Want Better Ideas? Keep A Work-Life Balance

Running a small business in these days of economic and political uncertainty can be extremely challenging. It should, therefore, come as no surprise that being a small business owner is a stressful occupation.

In fact, a recent survey indicated that running a small business is the most stress-inducing thing in most business owners’ lives, more than marriage, money, children, or anything else.

Too much stress can lead to fatigue and poor health; it can also cause entrepreneurs to lose focus and passion while running their small business, and hurt their bottom line. It doesn’t have to be this way, however.

Want better ideas? Here are some great tips for reducing your stress levels as a business owner, and maintaining a good work-life balance.


Draw Some Lines


If your professional and personal life are all blended into one giant mess, with no clear delineation where work ends and home life begins, chances are your life is wildly out of balance.

To rectify this situation, take the time to establish clear boundaries in your life. Manage your time effectively, and set parameters each day for when you are going to arrive and leave the office. Facebook COO Sheryl Sandberg, for example, ensures that she leaves the office no later than 5:30 PM each evening, so that she can eat dinner with her family.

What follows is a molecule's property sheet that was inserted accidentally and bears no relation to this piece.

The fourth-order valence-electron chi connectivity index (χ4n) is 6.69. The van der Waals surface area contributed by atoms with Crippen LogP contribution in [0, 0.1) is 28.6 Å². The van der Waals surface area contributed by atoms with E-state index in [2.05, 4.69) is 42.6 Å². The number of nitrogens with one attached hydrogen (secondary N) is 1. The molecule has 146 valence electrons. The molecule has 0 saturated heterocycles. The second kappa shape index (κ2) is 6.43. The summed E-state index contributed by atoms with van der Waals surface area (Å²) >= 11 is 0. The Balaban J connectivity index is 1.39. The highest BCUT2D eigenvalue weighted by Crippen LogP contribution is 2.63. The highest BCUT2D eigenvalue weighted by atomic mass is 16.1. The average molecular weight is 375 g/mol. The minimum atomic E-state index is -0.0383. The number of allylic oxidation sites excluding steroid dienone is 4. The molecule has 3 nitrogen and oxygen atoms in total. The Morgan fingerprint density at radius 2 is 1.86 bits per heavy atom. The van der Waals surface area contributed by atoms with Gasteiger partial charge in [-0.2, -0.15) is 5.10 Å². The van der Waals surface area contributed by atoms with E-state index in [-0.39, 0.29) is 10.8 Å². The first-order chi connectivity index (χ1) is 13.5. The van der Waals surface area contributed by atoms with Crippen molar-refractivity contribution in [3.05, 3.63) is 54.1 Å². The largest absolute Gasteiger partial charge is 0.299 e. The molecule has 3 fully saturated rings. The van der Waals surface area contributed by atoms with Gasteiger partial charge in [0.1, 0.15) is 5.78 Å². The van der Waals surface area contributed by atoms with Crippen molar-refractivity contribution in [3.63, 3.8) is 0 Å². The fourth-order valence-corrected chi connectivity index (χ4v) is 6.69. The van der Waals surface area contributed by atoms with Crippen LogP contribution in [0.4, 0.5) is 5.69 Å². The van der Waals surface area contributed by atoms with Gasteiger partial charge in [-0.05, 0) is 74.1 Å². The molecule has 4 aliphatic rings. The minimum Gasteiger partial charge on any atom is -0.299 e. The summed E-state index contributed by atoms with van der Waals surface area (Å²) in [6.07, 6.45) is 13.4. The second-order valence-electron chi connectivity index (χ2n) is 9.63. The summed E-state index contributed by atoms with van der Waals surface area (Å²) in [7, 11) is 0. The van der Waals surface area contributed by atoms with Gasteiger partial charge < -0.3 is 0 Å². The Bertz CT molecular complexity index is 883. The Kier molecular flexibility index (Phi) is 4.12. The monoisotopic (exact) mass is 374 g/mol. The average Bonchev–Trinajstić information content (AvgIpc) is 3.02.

Designate specific time periods when you are available for business, and set aside time when you expect your subordinates to take the calls or answer emails, so you can recharge. Similarly, don’t turn your whole home into a workplace.

Designate one room as workspace, like a study if you are fortunate to have one, and limit any work you do at home to that place.

Setting temporal and physical limits like these can help bring a semblance of order to your life, eliminate stress, and help get everything back into balance.


Want better Ideas? Sweat the Little Things (But Get Someone Else to Do Them)


As an entrepreneur, paying attention to detail is critical; you need to have an innate understanding of your company, its cash flow, operations, customers, marketing strategy – in short you are responsible for everything.

But if you try to do everything that has to be done in your company, you are going to burn yourself out and end up out of balance. Beyond the fatigue, you are almost certainly going to miss a key task or meeting if you are overscheduled too, and might even put your business in jeopardy.

If you want to free up some of your time and energy to focus on more critical parts of your business (or just recoup time to restore balance to your life), learn how to trust capable subordinates to accomplish key tasks. As Virgin Airlines CEO Richard Branson says, If you really want to grow as an entrepreneur, you’ve got to learn to delegate.” You should also consider outsourcing important tasks, especially those that require a considerable investment of your time.

Due for example, can manage all of your company’s invoicing activities, freeing you up to concentrate on other parts of the business. You can also outsource other important aspects of your business as well; there are numerous freelance sites now that make outsourcing an easy and competitively priced endeavor.